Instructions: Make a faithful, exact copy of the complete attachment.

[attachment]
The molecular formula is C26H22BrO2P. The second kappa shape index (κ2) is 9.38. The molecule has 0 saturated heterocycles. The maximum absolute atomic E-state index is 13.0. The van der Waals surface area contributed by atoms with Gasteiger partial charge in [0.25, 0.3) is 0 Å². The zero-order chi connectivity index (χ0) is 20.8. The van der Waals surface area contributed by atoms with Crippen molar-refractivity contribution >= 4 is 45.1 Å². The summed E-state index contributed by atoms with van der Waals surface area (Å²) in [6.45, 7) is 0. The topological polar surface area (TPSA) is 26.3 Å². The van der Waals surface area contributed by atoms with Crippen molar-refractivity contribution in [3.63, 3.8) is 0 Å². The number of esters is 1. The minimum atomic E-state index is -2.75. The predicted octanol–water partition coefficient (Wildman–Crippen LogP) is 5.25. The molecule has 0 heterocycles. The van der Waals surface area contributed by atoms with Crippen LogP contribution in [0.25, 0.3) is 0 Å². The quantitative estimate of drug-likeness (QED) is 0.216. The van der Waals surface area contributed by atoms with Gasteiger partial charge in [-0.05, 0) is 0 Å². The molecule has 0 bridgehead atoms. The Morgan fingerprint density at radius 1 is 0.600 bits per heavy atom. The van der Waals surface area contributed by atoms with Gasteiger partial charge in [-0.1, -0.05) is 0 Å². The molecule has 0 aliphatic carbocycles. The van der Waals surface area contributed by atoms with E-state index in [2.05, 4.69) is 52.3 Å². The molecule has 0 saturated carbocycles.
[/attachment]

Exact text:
The molecular formula is C26H22BrO2P. The second kappa shape index (κ2) is 9.38. The molecule has 0 saturated heterocycles. The maximum absolute atomic E-state index is 13.0. The van der Waals surface area contributed by atoms with Gasteiger partial charge in [0.25, 0.3) is 0 Å². The zero-order chi connectivity index (χ0) is 20.8. The van der Waals surface area contributed by atoms with Crippen molar-refractivity contribution >= 4 is 45.1 Å². The summed E-state index contributed by atoms with van der Waals surface area (Å²) in [6.45, 7) is 0. The topological polar surface area (TPSA) is 26.3 Å². The van der Waals surface area contributed by atoms with Crippen molar-refractivity contribution in [3.63, 3.8) is 0 Å². The number of esters is 1. The minimum atomic E-state index is -2.75. The predicted octanol–water partition coefficient (Wildman–Crippen LogP) is 5.25. The molecule has 0 heterocycles. The van der Waals surface area contributed by atoms with Crippen LogP contribution in [0.25, 0.3) is 0 Å². The quantitative estimate of drug-likeness (QED) is 0.216. The van der Waals surface area contributed by atoms with Gasteiger partial charge in [-0.05, 0) is 0 Å². The molecule has 0 bridgehead atoms. The Morgan fingerprint density at radius 1 is 0.600 bits per heavy atom. The van der Waals surface area contributed by atoms with Gasteiger partial charge in [-0.1, -0.05) is 0 Å². The molecule has 0 aliphatic carbocycles. The van der Waals surface area contributed by atoms with E-state index in [2.05, 4.69) is 52.3 Å². The molecule has 0 saturated carbocycles.